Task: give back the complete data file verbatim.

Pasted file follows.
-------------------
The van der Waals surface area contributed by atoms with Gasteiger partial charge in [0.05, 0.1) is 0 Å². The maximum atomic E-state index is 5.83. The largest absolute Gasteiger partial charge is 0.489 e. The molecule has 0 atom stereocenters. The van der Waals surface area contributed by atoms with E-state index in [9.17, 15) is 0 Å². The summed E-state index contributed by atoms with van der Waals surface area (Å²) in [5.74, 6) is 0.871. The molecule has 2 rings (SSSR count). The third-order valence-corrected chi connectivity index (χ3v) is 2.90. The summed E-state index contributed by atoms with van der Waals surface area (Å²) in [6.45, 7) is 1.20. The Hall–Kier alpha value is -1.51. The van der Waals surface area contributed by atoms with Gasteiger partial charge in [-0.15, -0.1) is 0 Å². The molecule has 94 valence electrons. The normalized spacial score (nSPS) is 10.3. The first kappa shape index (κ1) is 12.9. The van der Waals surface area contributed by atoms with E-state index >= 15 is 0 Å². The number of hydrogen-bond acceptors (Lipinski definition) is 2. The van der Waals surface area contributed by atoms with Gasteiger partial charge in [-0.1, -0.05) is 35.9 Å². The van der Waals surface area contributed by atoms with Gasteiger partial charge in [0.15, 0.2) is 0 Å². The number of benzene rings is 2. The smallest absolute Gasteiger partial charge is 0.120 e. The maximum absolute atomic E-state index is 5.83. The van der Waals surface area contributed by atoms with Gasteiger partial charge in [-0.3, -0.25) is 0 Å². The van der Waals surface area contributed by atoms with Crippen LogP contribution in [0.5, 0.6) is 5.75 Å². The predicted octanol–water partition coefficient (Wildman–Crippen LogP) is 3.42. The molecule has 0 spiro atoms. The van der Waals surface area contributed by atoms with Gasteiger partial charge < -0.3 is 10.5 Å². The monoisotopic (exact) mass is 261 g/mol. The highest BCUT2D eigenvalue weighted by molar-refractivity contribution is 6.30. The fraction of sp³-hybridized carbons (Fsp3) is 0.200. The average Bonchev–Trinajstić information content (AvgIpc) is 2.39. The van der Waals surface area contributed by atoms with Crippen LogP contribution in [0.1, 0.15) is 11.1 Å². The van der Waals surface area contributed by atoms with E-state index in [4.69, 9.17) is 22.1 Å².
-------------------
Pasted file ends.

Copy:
The van der Waals surface area contributed by atoms with Gasteiger partial charge in [0.05, 0.1) is 0 Å². The maximum atomic E-state index is 5.83. The largest absolute Gasteiger partial charge is 0.489 e. The molecule has 0 atom stereocenters. The van der Waals surface area contributed by atoms with E-state index in [9.17, 15) is 0 Å². The summed E-state index contributed by atoms with van der Waals surface area (Å²) in [5.74, 6) is 0.871. The molecule has 2 rings (SSSR count). The third-order valence-corrected chi connectivity index (χ3v) is 2.90. The summed E-state index contributed by atoms with van der Waals surface area (Å²) in [6.45, 7) is 1.20. The Hall–Kier alpha value is -1.51. The van der Waals surface area contributed by atoms with Gasteiger partial charge in [-0.15, -0.1) is 0 Å². The molecule has 94 valence electrons. The normalized spacial score (nSPS) is 10.3. The first kappa shape index (κ1) is 12.9. The van der Waals surface area contributed by atoms with E-state index >= 15 is 0 Å². The number of hydrogen-bond acceptors (Lipinski definition) is 2. The van der Waals surface area contributed by atoms with Gasteiger partial charge in [-0.1, -0.05) is 35.9 Å². The van der Waals surface area contributed by atoms with Gasteiger partial charge in [0.15, 0.2) is 0 Å². The number of benzene rings is 2. The smallest absolute Gasteiger partial charge is 0.120 e. The maximum absolute atomic E-state index is 5.83. The van der Waals surface area contributed by atoms with Gasteiger partial charge in [-0.3, -0.25) is 0 Å². The van der Waals surface area contributed by atoms with Crippen LogP contribution in [0.5, 0.6) is 5.75 Å². The predicted octanol–water partition coefficient (Wildman–Crippen LogP) is 3.42. The molecule has 0 spiro atoms. The van der Waals surface area contributed by atoms with Gasteiger partial charge < -0.3 is 10.5 Å². The monoisotopic (exact) mass is 261 g/mol. The highest BCUT2D eigenvalue weighted by molar-refractivity contribution is 6.30. The fraction of sp³-hybridized carbons (Fsp3) is 0.200. The average Bonchev–Trinajstić information content (AvgIpc) is 2.39. The van der Waals surface area contributed by atoms with Crippen LogP contribution in [0.1, 0.15) is 11.1 Å². The van der Waals surface area contributed by atoms with E-state index in [4.69, 9.17) is 22.1 Å².